In this guide, we’ll define what a technical product manager is, distinguish between a technical PM and a regular product manager, and review the skills and competencies required to fulfill the technical product manager’s responsibilities.
We’ll also review how a technical PM spends their time on a day-to-day basis and share some tips to help you nail your technical product manager interview.
The product manager and technical product manager roles are broadly defined and sometimes it’s hard to understand the differences and nuances between them.
Technical product manager, sometimes called inbound product manager, is a product management role that comes with additional responsibilities that require technical knowledge and skills.
That said, a technical product manager isn’t expected to do any programming or coding; they just need to understand and appreciate the engineering and technical aspects of the product development lifecycle.
In this guide, we’ll explore more aspects of the roles and responsibilities, the difference between a technical product manager and a regular product manager, and what a typical day-to-day looks like.
Often organizations have technical product managers and product managers performing alongside one another with little clarity as to the distinction between the roles. While there is some degree of overlap, the roles are designed to focus on different aspects of the product management lifecycle.
As mentioned earlier, the technical product manager is sometimes referred to as an inbound product manager. This means the person in this role is expected to understand, approve, and collaborate on aspects of engineering , technical architecture, and design for the product.
Therefore, a technical product manager must excel at working with engineers, architects, and designers. Though not expected to code or program the application itself, the technical product manager needs to understand and appreciate all the aspects of the technical design, technology architecture, user experience (UX) design, and decisions around these.
The matrix below elucidates some key differences between the technical product manager and traditional product manager roles:
|Technical product manager||Product manager|
|Alternativee title||Inbound product manager||Outbound product manager|
|Works with||Works with engineering, UX design, architects, product owners, system analysts||Works with customer success, sales, marketing teams , other product managers, business analysts|
|Activities/tasks||Approves and collaborates on technical designs, technology architecture decisions, UX designs, technical tradeoffs||Market research, sales demos, developing marketing collaterals|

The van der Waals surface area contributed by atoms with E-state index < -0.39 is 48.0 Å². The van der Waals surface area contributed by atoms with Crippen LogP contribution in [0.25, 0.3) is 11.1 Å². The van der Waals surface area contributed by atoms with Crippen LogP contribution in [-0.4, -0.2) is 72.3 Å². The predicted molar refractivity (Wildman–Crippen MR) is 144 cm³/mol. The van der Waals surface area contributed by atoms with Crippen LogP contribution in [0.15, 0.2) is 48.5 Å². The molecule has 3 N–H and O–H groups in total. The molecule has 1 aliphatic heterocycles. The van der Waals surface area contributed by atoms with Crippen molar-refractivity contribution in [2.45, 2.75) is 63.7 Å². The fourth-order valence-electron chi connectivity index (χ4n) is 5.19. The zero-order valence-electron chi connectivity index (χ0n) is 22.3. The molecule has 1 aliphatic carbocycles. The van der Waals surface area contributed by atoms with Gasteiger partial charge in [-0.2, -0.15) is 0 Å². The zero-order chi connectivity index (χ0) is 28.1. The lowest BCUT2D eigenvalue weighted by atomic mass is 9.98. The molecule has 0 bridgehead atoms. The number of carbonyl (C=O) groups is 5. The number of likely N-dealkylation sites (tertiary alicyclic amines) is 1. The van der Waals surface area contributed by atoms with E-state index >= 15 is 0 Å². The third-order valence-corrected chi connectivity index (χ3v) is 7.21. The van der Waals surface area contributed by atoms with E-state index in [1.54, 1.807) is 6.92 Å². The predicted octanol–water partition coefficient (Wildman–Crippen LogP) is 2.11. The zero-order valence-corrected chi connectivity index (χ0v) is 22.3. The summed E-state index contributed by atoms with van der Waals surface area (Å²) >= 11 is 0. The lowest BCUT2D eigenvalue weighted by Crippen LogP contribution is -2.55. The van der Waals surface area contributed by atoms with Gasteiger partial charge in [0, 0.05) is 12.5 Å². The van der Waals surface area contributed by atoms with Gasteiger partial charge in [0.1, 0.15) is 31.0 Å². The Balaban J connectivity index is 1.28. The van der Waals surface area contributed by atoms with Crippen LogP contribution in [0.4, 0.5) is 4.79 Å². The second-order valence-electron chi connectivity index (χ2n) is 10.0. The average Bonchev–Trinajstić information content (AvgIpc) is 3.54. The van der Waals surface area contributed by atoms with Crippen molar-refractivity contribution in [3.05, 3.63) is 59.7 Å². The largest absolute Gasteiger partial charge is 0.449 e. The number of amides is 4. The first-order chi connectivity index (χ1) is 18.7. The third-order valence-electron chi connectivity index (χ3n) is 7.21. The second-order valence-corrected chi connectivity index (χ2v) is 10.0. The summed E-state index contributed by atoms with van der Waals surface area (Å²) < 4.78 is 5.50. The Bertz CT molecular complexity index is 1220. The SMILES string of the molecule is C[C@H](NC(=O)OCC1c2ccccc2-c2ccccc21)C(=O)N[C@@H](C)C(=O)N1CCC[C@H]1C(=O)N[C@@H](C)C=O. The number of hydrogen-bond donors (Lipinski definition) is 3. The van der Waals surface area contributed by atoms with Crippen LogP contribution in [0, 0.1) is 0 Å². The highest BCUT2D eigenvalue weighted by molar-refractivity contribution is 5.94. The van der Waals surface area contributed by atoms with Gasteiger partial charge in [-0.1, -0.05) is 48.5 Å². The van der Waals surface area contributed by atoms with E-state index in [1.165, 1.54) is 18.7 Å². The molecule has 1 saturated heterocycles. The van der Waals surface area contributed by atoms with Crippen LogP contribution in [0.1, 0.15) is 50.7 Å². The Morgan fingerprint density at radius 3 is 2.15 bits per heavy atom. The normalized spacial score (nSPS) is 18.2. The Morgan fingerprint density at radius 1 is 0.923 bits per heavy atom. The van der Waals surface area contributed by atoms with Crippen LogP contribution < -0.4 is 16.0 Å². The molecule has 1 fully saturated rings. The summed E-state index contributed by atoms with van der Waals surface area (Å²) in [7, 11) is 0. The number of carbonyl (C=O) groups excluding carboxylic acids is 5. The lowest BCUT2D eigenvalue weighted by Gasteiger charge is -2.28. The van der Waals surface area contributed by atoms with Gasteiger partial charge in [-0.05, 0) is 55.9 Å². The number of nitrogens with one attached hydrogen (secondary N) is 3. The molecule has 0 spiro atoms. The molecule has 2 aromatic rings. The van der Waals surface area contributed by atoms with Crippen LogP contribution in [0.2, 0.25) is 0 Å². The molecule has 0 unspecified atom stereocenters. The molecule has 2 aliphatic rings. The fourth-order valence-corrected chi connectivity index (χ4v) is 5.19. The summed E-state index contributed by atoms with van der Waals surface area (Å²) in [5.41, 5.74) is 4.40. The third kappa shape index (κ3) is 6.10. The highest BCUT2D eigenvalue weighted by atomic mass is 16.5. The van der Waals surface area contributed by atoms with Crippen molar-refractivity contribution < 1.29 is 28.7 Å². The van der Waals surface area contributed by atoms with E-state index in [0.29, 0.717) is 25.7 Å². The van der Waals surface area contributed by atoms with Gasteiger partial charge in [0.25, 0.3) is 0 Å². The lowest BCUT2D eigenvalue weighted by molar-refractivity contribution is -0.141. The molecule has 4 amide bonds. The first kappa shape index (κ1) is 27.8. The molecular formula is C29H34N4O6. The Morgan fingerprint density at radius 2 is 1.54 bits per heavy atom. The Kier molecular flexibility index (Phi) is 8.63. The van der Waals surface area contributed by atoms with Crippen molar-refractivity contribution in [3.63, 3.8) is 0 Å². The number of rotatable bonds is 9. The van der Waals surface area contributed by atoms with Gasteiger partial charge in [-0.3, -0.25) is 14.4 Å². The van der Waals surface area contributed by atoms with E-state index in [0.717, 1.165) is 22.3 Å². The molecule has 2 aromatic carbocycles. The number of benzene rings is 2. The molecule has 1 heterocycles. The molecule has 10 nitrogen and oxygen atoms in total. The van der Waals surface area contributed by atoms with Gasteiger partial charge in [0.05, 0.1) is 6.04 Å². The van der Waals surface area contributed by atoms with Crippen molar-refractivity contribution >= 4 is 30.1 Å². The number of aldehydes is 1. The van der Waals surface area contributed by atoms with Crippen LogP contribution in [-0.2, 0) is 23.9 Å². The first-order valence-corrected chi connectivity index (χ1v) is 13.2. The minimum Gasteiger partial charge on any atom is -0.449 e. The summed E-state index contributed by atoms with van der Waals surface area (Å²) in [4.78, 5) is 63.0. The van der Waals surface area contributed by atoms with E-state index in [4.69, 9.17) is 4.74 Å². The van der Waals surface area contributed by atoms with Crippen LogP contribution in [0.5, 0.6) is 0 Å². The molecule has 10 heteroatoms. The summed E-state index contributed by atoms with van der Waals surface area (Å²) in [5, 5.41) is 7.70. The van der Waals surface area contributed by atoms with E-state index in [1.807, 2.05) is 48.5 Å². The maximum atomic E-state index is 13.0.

|Background, skills, and qualifications||
|Focus||Product development||Product definition and go-to-market|
Common responsibilities of the product manager and technical product manager include:
The technical product manager is generally internally facing (hence the inbound product manager title). Therefore, the technical product manager falls under the same organizational structure as a product manager and reports, depending on their seniority, to a senior technical product manager, group technical product manager, staff/principal technical product manager, or head of product.
The technical product manager works closely with development teams, system analysts, and technical architects.
A technical product manager is responsible for:
A typical day in the life of a technical product manager would be focused on meetings and interactions, managing tasks and tools, and preparatory work toward upcoming deliverables.
Let’s look at what exactly falls under these buckets and roughly what percentage of the TPM’s day is dedicated to each category of tasks:
Given that the technical product manager works extensively with the engineering teams, the meetings they attend are heavily skewed toward interactions with engineering/technology teams and user experience teams.
Some examples of meetings a technical product manager might attend include:
A technical product manager would also attend meetings with product leadership and the peer product group, such as:
The technical product manager works individually on assigned tasks and on updating the tools (such as agile project management tools, etc.). Activities falling under this category include:
Technical product managers spend the remainder of their time doing miscellaneous work toward future deliverables. These tasks might include:
If you’re looking to move into a technical product manager role, you’ll want to demonstrate that you can fulfill all the responsibilities and competencies described above.
The technical product manager interview will likely touch upon:
Companies looking to hire a technical product manager will look for candidates who have:
The questions will likely be similar to those asked during a product manager interview. You should prepare to speak articulately with clear examples about your decisions around:
You should also be prepared to answer case study questions that cover one or more of the decisions outlined above.
Lastly, don’t be surprised if they send you home with a case study assignment.
The technical product manager interview will also likely include questions around your soft skills. Be prepared to talk about your skills related to the following:
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